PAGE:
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Trump says he was notified that he's a target of DOJ's Jan. 6 investigation

A MARTÍNEZ, HOST:

Former President Donald Trump says he has received a target letter from the Justice Department. Trump says he is likely to be indicted by a grand jury investigating efforts to overturn the 2020 presidential election. The news comes on the same day Trump's lawyers are due in court in a separate federal case against him. NPR justice correspondent Carrie Johnson has been following the investigation. Carrie, so what do we know at this point about the status of the federal probe into the siege on the U.S. Capitol?

CARRIE JOHNSON, BYLINE: Most of what we know comes from Donald Trump and the witnesses who appeared before federal grand juries in Washington, D.C. Trump posted this morning on Truth Social that he got word Sunday he's a target of the January 6 grand jury, and he says that means he is likely to be indicted. But Trump didn't say what exact charges are in play or when they might happen. In my experience, it's sometimes a matter of days or weeks between a target letter and an actual indictment. Trump says he's been given a few days to decide if he wants to appear before the grand jury, but that is really unlikely.

MARTÍNEZ: OK. Now, how is the Justice Department responding to the former president?

JOHNSON: A spokesman for the special counsel, Jack Smith, is declining to comment on Trump and the January 6 case. Jack Smith, of course, hasn't said much in public since he was appointed last November, other than he would do his work quickly, without pause or hiccups. We know that many members of Trump's inner circle have testified before grand juries in D.C. about different parts of the January 6 assault, things like an alleged scheme to put forward a slate of fake electors from several key swing states and replace legitimate electors who were supporting Joe Biden, who actually won the election. Among the people who have testified are former Vice President Mike Pence, top White House lawyers and Trump's son-in-law, Jared Kushner. We also know, A, that prosecutors have been looking into the way Trump and some of his affiliates used bogus claims of election fraud to raise money.

MARTÍNEZ: You know, Trump is saying this morning on social media that, quote, "nothing like this has ever happened before." Carrie, is he right?

JOHNSON: Partially right. The most serious charges we've seen so far related to the attack on the Capitol have been against leaders of far-right groups, like the Oath Keepers and the Proud Boys, who have been convicted of seditious conspiracy. But people who may have organized and funded the effort to overturn the election results have not faced justice, at least not in any public charges. As for Trump, he's already been charged with a federal crime. He's the first former president to be indicted by the government he once led. Trump's lawyers, of course, are due in court in Florida later today in connection with that separate case over classified materials the FBI found at his Mar-a-Lago resort.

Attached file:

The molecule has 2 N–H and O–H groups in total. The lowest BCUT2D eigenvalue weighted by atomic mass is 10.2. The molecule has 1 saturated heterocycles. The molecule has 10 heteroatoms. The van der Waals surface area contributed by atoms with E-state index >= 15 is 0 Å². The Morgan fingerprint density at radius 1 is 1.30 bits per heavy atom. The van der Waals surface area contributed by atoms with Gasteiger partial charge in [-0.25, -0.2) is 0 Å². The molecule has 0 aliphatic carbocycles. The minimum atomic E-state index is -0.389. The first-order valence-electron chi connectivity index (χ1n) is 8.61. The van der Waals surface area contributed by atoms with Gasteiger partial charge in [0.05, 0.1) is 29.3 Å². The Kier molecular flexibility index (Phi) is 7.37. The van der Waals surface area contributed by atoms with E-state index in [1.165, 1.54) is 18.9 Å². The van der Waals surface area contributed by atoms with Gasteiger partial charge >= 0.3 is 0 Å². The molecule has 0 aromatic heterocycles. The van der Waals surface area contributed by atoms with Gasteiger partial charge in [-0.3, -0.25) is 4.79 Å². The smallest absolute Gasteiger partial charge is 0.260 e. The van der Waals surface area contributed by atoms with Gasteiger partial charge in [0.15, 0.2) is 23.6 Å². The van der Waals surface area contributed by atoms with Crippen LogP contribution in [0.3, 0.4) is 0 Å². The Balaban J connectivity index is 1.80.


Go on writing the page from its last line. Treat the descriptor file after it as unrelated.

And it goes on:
MARTÍNEZ: And just, yeah, add this to the long list of legal problems for Trump while he's campaigning to get back to the White House in 2024. How do the courts sort this thing out?

JOHNSON: This really has the potential to be a mess. Trump is already facing a criminal trial in New York in March that would be led by Manhattan District Attorney Alvin Bragg. And that case revolves around accounting for hush money payments Trump allegedly made to the adult film star Stormy Daniels right before the 2016 election. In this Mar-a-Lago national security case, the DOJ wants to go to trial in Florida this December. But Trump's lawyers are suggesting the judge put off the trial until after the 2024 election. It's not clear that will fly with Judge Aileen Cannon. We're going to learn more about that this afternoon after the court hearing in Fort Pierce, Fla. And then, of course, there's also the Fulton County, Ga., grand jury, which is investigating Trump over his efforts to pressure election officials there to find him more votes in 2020. Now, Donald Trump is going to be mired in court proceedings during all of the GOP primaries, even if he succeeds in delaying some of these trials coming up.

MARTÍNEZ: That's NPR justice correspondent Carrie Johnson. Thanks for the update.

JOHNSON: Thank you. Transcript provided by NPR, Copyright NPR.

NPR transcripts are created on a rush deadline by an NPR contractor. This text may not be in its final form and may be updated or revised in the future. Accuracy and availability may vary. The authoritative record of NPR’s programming is the audio record.

A Martínez
A Martínez is one of the hosts of Morning Edition and Up First. He came to NPR in 2021 and is based out of NPR West.
Carrie Johnson is a justice correspondent for the Washington Desk.
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